Cold Winds of Change

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Thank you for stopping by the Weather Watch 12 Blog!  The last day of November 2010 will go down in the weather history of Milwaukee as having a high of 48 degrees, but that certainly will give a poor representation of the day!  A strong cold front but the brakes on temperatures early, and by Tuesday afternoon readings were at or below freezing.

Below is a surface map from around 12:30pm.  The colored in circles that are blue or red represent cloudy skies.  While the ‘*’ symbol is light snow.  Also, the red number is the air temperature, with the green number being the dew point.

On the map below it was 33 degrees in Milwaukee and breezy at this time.  If you look back into Minnesota though, temperatures were only in the teens!

 

 

That cold air is pouring southeast and will not only give us a cold start on Tuesday around 20, but also a chilly afternoon with highs in the upper 20s, and wind chills all day in the teens to low 20s!  So December will start off with some winter-like temps.

I know some may welcome at least a wintry feel, since November didn’t produce anything more than a trace of snow in Milwaukee.  Typically we see the first 1 inch snow around November 30, and the first measurable snow a couple of weeks before that.

There is a chance of snow this weekend.  At the moment it doesn’t look like a major storm, but it may be enough to bring a chance of something sticking.  The models vary in how this little disturbance will play out, but below is the 12Z GFS forecast for Saturday at 6pm.  If this was the case, light snow would be possible, and we can’t rule out the possibility of a mix too.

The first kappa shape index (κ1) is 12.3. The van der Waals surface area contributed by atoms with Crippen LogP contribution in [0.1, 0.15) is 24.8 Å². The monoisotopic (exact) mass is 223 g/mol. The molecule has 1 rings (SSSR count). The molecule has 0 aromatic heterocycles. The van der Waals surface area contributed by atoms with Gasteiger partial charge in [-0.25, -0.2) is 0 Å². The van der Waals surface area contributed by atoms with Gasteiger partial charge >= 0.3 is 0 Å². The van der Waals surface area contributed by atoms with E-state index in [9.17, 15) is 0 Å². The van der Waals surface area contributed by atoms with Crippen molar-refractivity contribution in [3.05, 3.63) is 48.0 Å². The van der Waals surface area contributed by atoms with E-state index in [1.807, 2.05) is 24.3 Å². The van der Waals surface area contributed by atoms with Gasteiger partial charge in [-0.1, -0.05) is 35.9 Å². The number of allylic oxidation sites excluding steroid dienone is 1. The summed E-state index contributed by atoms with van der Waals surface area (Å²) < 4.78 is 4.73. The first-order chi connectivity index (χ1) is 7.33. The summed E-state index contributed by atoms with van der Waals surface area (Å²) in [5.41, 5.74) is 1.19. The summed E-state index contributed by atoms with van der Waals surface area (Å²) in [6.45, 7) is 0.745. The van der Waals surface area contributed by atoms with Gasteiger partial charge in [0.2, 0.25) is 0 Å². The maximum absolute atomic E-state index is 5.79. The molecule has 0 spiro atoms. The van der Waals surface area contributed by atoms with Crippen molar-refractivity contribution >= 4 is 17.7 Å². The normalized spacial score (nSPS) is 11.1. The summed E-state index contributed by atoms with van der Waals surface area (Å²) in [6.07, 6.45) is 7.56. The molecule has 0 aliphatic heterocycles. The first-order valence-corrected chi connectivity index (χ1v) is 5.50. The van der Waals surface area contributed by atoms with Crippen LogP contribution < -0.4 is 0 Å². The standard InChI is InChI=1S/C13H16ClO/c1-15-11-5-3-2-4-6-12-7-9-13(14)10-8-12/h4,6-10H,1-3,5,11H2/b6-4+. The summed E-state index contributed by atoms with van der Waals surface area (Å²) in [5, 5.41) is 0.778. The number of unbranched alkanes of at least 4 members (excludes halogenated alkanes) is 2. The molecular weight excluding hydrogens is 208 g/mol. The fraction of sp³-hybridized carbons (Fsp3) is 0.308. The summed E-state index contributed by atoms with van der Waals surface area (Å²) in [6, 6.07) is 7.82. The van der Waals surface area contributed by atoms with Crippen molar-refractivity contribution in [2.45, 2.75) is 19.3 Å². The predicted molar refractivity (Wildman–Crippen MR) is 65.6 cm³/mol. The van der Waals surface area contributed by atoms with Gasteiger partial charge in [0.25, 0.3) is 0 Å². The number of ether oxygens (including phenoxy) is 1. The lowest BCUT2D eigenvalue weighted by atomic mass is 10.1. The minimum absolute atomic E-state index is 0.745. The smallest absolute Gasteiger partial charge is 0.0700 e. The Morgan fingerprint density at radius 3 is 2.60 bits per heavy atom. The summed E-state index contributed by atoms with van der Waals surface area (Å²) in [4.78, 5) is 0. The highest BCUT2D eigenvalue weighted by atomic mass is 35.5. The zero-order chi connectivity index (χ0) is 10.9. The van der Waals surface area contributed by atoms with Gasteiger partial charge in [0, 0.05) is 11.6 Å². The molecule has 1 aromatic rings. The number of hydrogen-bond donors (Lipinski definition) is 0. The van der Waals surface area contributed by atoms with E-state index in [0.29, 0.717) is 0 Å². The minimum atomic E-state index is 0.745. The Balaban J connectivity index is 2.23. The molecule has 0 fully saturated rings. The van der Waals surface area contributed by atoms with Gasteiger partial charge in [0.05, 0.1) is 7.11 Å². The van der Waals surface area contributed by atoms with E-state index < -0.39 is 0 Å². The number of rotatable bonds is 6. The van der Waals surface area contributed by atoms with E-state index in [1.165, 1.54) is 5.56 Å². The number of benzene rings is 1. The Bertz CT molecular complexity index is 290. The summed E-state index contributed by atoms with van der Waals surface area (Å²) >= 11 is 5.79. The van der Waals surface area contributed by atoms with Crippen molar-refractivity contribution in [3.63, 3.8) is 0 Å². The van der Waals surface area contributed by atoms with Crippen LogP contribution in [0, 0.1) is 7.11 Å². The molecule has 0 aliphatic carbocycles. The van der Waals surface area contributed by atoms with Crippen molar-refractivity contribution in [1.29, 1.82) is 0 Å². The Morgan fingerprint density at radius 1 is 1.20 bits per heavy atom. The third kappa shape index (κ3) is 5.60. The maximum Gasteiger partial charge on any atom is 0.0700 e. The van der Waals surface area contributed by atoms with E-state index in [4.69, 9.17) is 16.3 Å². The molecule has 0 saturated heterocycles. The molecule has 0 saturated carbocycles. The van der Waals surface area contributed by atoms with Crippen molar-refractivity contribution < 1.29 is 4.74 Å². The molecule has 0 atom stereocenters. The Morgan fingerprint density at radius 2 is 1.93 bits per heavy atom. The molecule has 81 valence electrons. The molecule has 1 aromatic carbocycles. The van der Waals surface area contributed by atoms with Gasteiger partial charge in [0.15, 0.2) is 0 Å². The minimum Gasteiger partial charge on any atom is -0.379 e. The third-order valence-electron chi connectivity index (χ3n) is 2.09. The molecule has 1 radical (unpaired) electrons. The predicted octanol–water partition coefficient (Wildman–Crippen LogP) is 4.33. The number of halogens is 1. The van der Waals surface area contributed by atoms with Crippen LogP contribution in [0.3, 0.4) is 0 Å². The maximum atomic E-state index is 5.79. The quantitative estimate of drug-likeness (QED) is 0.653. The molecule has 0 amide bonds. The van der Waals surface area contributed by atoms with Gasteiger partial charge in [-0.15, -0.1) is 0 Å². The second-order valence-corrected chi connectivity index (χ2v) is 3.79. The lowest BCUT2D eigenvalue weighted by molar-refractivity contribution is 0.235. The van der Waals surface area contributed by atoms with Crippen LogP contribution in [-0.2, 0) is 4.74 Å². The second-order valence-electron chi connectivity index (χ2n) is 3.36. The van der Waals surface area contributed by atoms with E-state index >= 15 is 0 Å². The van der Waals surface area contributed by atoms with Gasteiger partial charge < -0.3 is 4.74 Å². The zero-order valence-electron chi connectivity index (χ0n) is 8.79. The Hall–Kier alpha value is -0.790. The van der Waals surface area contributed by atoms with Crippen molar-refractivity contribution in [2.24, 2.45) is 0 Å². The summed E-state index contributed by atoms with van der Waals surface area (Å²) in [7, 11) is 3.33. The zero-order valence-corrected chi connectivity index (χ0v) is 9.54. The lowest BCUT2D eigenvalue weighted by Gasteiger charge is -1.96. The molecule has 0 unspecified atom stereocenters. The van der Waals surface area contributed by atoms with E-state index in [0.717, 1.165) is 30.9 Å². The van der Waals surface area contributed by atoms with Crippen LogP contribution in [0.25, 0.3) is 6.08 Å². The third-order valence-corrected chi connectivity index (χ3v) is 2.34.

If you have travel plans on Saturday afternoon into Sunday morning make sure to watch our newscasts for the latest data as the weekend nears.  And look for an update on the weather pattern that was discussed in the winter forecast later this week!

Remember we also post updates on Facebook at WeatherWatch 12 and also on Twitter at WISN12News

Have a great day!

Jeremy Nelson

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7 Responses

  1. A few flakes for the game on Sunday would be nice.

    Question for you Jeremy, is the current low pressure the recurrence of the low pressure that rolled thru on Oct 22nd & 23rd? It was the system before the ‘Great Lakes Cyclone’, or could it be either or? It’s been around 40 days…

    • Josh,

      I’m trying to figure out the cycle duration to a more specific timeframe right now. I was wondering if today was the wind storm from October 26 and then what occurs this weekend followed, but then it also looks like October 17. Like I have mentioned before, this year is about the earliest we have tried to tackle the cycle duration. 2 weeks from now I think it will really be clear. The maps below is interesting though!

      http://www.hpc.ncep.noaa.gov/dailywxmap/dwm_500ht_20101017.html

      http://www.hpc.ncep.noaa.gov/dailywxmap/dwm_500ht_20101029.html

      • What do those numbers represent in that third image you linked to? I thought the 540 line was where the rain/snow line is located, but in that map it is north of Lake Superior.

      • Daniel,

        Keep in mind when I do map comparisons I show the 500mb charts…or the middle of the atmosphere. The 540 thickness line is shown on surface maps that have the 500-1000mb thickness represented on it. That is usually a good indicator of the rain/snow line.

        Jeremy

      • Very similar look to those three links. Thanks for sharing them. With my inexperienced eye, I would disregard the Oct 17th map only because it’s a more zonal flow and there isn’t a High located near TX and northern Mexico like there is today and Oct 29. Fun stuff.

      • Josh,

        I wouldn’t throw out October 17 just yet. The flow will look a little different from October to December because of a different jet position, but the long term long wave positions should be very close. It will be fun to watch!

        Jeremy

  2. It’s quite similar in nature to the ‘Great Lakes Cyclone’ if I am not mistaken…

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